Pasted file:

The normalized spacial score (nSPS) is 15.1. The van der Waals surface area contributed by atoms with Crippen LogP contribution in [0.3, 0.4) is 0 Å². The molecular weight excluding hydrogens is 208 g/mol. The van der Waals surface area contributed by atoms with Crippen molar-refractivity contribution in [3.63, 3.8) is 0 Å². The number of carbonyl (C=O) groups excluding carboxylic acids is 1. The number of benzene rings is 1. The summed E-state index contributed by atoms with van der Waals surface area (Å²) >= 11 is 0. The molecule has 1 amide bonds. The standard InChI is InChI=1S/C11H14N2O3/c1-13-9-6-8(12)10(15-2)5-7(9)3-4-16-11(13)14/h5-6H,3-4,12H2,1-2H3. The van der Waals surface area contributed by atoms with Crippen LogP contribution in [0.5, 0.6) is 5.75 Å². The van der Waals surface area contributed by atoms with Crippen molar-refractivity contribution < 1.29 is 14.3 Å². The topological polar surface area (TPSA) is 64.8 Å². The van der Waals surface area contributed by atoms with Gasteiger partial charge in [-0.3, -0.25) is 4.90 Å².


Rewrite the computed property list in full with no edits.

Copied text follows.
The normalized spacial score (nSPS) is 15.1. The van der Waals surface area contributed by atoms with Crippen LogP contribution in [0.3, 0.4) is 0 Å². The molecular weight excluding hydrogens is 208 g/mol. The van der Waals surface area contributed by atoms with Crippen molar-refractivity contribution in [3.63, 3.8) is 0 Å². The number of carbonyl (C=O) groups excluding carboxylic acids is 1. The number of benzene rings is 1. The summed E-state index contributed by atoms with van der Waals surface area (Å²) >= 11 is 0. The molecule has 1 amide bonds. The standard InChI is InChI=1S/C11H14N2O3/c1-13-9-6-8(12)10(15-2)5-7(9)3-4-16-11(13)14/h5-6H,3-4,12H2,1-2H3. The van der Waals surface area contributed by atoms with Crippen LogP contribution in [0.5, 0.6) is 5.75 Å². The van der Waals surface area contributed by atoms with Crippen molar-refractivity contribution < 1.29 is 14.3 Å². The topological polar surface area (TPSA) is 64.8 Å². The van der Waals surface area contributed by atoms with Gasteiger partial charge in [-0.3, -0.25) is 4.90 Å².